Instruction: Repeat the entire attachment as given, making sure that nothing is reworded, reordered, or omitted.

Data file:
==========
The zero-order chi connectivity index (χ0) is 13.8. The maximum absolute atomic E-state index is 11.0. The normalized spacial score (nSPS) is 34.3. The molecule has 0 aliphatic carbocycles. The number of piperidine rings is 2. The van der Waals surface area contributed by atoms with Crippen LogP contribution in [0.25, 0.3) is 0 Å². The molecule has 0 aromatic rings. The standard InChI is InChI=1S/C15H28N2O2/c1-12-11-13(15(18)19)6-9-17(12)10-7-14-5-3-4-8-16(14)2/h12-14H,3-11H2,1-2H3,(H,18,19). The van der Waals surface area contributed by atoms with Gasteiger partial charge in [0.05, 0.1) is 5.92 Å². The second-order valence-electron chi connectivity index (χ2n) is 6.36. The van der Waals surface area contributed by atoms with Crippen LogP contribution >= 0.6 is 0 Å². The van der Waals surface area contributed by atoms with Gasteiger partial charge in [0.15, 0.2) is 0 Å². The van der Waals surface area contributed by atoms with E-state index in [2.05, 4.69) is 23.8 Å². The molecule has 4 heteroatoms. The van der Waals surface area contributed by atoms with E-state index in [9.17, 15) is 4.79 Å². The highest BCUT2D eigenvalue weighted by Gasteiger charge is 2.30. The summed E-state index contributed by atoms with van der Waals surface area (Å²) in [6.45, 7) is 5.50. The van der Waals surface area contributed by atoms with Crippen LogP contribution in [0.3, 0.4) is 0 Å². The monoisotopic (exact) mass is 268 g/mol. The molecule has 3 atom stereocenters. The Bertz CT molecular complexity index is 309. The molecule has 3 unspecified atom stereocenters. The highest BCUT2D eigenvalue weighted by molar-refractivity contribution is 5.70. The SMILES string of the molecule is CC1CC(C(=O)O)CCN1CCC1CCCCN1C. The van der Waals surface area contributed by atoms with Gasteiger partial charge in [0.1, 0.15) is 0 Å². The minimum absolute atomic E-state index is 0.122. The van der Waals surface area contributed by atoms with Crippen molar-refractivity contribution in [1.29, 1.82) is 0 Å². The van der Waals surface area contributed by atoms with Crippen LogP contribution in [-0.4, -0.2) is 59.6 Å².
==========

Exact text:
The zero-order chi connectivity index (χ0) is 13.8. The maximum absolute atomic E-state index is 11.0. The normalized spacial score (nSPS) is 34.3. The molecule has 0 aliphatic carbocycles. The number of piperidine rings is 2. The van der Waals surface area contributed by atoms with Crippen LogP contribution in [0.25, 0.3) is 0 Å². The molecule has 0 aromatic rings. The standard InChI is InChI=1S/C15H28N2O2/c1-12-11-13(15(18)19)6-9-17(12)10-7-14-5-3-4-8-16(14)2/h12-14H,3-11H2,1-2H3,(H,18,19). The van der Waals surface area contributed by atoms with Gasteiger partial charge in [0.05, 0.1) is 5.92 Å². The second-order valence-electron chi connectivity index (χ2n) is 6.36. The van der Waals surface area contributed by atoms with Crippen LogP contribution >= 0.6 is 0 Å². The van der Waals surface area contributed by atoms with Gasteiger partial charge in [0.15, 0.2) is 0 Å². The van der Waals surface area contributed by atoms with E-state index in [2.05, 4.69) is 23.8 Å². The molecule has 4 heteroatoms. The van der Waals surface area contributed by atoms with E-state index in [9.17, 15) is 4.79 Å². The highest BCUT2D eigenvalue weighted by Gasteiger charge is 2.30. The summed E-state index contributed by atoms with van der Waals surface area (Å²) in [6.45, 7) is 5.50. The van der Waals surface area contributed by atoms with Crippen LogP contribution in [0.3, 0.4) is 0 Å². The monoisotopic (exact) mass is 268 g/mol. The molecule has 3 atom stereocenters. The Bertz CT molecular complexity index is 309. The molecule has 3 unspecified atom stereocenters. The highest BCUT2D eigenvalue weighted by molar-refractivity contribution is 5.70. The SMILES string of the molecule is CC1CC(C(=O)O)CCN1CCC1CCCCN1C. The van der Waals surface area contributed by atoms with Gasteiger partial charge in [0.1, 0.15) is 0 Å². The minimum absolute atomic E-state index is 0.122. The van der Waals surface area contributed by atoms with Crippen molar-refractivity contribution in [1.29, 1.82) is 0 Å². The van der Waals surface area contributed by atoms with Crippen LogP contribution in [-0.4, -0.2) is 59.6 Å².